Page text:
Don’t recycle! Upcycle

Young entrepreneurs like Amishi Shah, are increasingly turning the problem of waste management into an opportunity, through upcycling and in the process, creating unique and quirky products

Amishi Shah’s work involves using discarded materials, to create beautiful new products which are of higher value than the original product. The 24-year-old creative entrepreneur’s main aim, is to popularise the concept of ‘upcycling’ in India. Shah runs ‘The Upcycle Project’, a Mumbai-based social enterprise.

Shah’s tryst with upcycling began when she was pursuing her masters’ degree. She attended a lecture on sustainability and unique businesses that stemmed from being environmentally, economically and socially sustainable. This led her to think about upcycling in India. Incidentally, Shah has a bachelor’s degree in finance and a master’s degree in International Management from the University of Bath in UK. She worked in the financial sector for a brief period, before quitting her job to set up ‘The Upcycle Project’ in 2013.

Amishi Shah IMG_1353

Recycling involves breaking down trash into its base form and converting it, into a product of lesser quality. “Upcycling is a simpler process that uses lesser energy and is greener. Upcycling uses trash in its existing form and converts it into something of equal or higher quality, thereby, delaying its journey to the landfill. For example, taking a used glass bottle and melting it, to make another bottle, is recycling. On the other hand, cutting a glass bottle, to make drinking glasses or a vase, is upcycling,” explains Shah.

See also: Buy less, waste less, live in harmony with nature

After working on glass products, Shah is now focusing on vinyl records, which she uses to make clocks, key holders, bookends, coasters, etc. “Vinyl records contain PVC plastic, which tends to produce toxic waste when discarded and is harmful to the environment. Besides a variety of products, I also make decorative wall installations. Customers can either buy readymade installations or have it custom-made. For example, an entire wall can be decorated with Michael Jackson records, in a quirky way,” she explains.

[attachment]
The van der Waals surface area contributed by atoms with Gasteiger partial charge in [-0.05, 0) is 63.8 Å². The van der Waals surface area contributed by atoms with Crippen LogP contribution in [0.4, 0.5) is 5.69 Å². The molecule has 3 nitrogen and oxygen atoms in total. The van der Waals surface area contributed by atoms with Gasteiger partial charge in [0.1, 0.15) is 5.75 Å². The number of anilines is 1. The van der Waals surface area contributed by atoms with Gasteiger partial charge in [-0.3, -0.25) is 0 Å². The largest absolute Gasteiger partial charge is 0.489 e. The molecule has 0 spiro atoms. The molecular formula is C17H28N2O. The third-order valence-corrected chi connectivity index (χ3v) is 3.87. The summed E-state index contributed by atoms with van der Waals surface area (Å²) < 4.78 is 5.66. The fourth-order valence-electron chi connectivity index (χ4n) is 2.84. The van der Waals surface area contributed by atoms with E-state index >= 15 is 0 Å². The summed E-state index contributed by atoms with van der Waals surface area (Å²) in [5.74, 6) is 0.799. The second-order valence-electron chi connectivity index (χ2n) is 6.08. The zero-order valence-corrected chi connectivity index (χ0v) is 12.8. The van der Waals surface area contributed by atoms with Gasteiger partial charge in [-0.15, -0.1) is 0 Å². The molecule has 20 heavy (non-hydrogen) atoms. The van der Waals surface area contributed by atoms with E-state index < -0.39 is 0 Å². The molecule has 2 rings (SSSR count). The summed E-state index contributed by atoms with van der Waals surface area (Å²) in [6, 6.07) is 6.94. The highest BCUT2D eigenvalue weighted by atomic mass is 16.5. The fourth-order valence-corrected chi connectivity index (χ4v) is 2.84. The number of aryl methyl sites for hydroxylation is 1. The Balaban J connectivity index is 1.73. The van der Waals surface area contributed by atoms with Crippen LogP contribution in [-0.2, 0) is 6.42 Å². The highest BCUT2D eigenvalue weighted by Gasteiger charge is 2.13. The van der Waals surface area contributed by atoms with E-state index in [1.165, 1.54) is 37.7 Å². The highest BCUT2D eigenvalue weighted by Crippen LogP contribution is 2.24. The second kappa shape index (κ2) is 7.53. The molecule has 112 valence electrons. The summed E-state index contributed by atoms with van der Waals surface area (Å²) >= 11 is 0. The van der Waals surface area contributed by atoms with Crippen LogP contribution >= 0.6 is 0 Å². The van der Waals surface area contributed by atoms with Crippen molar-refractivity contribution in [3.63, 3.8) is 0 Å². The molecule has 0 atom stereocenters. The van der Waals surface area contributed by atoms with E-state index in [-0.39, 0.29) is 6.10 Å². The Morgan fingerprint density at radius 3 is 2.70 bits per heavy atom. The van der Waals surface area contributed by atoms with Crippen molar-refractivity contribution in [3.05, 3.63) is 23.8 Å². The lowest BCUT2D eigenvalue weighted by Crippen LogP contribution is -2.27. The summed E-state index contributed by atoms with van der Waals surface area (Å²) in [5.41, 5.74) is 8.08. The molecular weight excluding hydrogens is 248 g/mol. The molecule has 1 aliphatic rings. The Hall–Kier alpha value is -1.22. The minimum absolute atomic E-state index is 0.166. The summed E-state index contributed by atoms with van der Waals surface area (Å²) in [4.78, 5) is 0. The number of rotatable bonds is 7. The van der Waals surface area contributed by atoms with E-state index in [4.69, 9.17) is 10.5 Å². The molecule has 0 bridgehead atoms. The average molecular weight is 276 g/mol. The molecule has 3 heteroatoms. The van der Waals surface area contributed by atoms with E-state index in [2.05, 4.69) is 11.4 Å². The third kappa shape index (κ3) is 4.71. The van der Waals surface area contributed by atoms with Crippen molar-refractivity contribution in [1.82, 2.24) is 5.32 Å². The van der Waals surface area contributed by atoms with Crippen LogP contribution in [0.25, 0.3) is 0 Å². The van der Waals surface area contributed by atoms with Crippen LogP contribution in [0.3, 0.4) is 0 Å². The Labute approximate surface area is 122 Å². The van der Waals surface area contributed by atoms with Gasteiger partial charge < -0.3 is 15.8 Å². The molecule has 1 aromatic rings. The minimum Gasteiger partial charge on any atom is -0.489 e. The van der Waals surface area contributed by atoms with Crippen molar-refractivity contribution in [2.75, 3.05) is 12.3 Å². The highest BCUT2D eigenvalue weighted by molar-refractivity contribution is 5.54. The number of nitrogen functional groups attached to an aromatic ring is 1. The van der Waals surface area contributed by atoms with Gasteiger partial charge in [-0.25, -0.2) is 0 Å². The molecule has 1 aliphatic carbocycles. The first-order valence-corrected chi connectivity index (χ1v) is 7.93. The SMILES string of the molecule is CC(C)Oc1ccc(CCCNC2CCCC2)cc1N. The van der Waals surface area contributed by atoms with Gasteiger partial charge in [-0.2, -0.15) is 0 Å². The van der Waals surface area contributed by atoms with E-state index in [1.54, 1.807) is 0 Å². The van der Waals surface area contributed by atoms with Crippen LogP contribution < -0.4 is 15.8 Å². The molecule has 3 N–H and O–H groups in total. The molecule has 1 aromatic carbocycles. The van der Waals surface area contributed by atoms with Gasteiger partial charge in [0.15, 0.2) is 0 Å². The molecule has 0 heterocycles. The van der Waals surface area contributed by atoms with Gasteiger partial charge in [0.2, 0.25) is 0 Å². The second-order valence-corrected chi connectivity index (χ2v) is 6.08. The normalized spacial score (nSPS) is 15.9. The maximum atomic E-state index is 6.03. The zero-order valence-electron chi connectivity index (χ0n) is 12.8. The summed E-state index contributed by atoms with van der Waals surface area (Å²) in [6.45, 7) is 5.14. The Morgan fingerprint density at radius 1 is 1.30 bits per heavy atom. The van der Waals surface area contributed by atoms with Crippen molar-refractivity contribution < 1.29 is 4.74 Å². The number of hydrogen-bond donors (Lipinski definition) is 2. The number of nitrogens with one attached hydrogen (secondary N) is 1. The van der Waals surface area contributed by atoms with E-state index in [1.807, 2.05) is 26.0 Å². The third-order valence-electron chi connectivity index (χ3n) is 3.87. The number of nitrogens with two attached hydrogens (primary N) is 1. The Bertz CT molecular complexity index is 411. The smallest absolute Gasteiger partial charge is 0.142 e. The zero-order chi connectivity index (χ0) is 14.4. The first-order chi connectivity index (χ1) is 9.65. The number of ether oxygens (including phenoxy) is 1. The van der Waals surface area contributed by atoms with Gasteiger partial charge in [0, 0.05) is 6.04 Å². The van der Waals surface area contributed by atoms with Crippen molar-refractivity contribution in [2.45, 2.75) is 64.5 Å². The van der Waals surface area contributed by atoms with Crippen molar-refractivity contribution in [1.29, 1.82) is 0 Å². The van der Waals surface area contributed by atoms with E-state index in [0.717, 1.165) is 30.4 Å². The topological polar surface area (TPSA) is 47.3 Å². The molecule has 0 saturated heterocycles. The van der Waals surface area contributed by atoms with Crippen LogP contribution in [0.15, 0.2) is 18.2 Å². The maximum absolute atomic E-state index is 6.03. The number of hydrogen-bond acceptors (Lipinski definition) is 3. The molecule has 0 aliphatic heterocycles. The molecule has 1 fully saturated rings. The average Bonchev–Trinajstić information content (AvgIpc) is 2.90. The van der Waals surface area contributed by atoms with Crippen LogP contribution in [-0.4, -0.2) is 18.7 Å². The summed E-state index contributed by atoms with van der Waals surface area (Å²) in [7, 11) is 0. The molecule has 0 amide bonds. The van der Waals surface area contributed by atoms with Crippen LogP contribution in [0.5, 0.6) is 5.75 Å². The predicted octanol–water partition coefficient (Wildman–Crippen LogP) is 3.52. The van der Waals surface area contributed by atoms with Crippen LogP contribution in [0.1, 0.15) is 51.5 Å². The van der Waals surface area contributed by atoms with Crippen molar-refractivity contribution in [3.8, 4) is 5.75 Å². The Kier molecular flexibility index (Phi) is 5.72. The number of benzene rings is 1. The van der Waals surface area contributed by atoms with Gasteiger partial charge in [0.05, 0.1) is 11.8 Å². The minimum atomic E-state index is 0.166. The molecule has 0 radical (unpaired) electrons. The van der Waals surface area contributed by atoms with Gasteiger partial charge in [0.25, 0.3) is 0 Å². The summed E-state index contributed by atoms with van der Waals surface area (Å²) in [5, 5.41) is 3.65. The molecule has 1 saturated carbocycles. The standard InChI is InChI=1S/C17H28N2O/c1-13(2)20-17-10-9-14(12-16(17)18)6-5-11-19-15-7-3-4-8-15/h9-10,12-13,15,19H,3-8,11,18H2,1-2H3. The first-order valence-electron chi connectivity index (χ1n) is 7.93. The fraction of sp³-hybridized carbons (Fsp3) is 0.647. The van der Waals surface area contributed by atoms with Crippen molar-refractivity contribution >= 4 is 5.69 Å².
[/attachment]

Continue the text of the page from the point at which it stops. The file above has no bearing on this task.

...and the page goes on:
Amishi Shah TUP007-01

Shah has two full-time and four part-time employees, who help her to create almost 1,000 pieces every week, which she sells through various e-commerce portals and a few stores in Mumbai. “Sourcing raw materials from raddiwallas and scrap dealers, is the biggest challenge,” Shah maintains, adding that it is imperative to use waste in the best possible way.

In the past, people would carry their own bottle for drinking water. Now, people simply buy plastic water bottles and discard them, thereby, increasing waste, she points out. “Moreover, in India, the elimination of garbage is mainly done through its incineration in open spaces, which causes pollution. As citizens, it is not only important to be conservative, with respect to consumption but also play a role in reducing waste. Using waste to make quirky home accessories, is one option. People have to be sensitised, to use more eco-friendly products,” says Shah.

As the demand for her upcycled creations rises, Shah now plans to enter the retail and bulk gifting segments and also explore international markets. Innovation is the key to success, believes Shah, who is exploring different waste materials, to develop new décor products.

 

Amishi Shah’s upcycling tips for home owners

  • Cut plastic bottles and use the bottom half as planters.
  • Paint old chocolate boxes or box-shaped wedding cards and use them to hold the remote controls for your television, DVD player, etc.
  • Make coasters from old magazine papers, by coating them with nail polish varnish, to make them semi-waterproof.
  • Cut a photo to the approximate size of an old jar. Place it inside the jar and use it as a photo frame.

 

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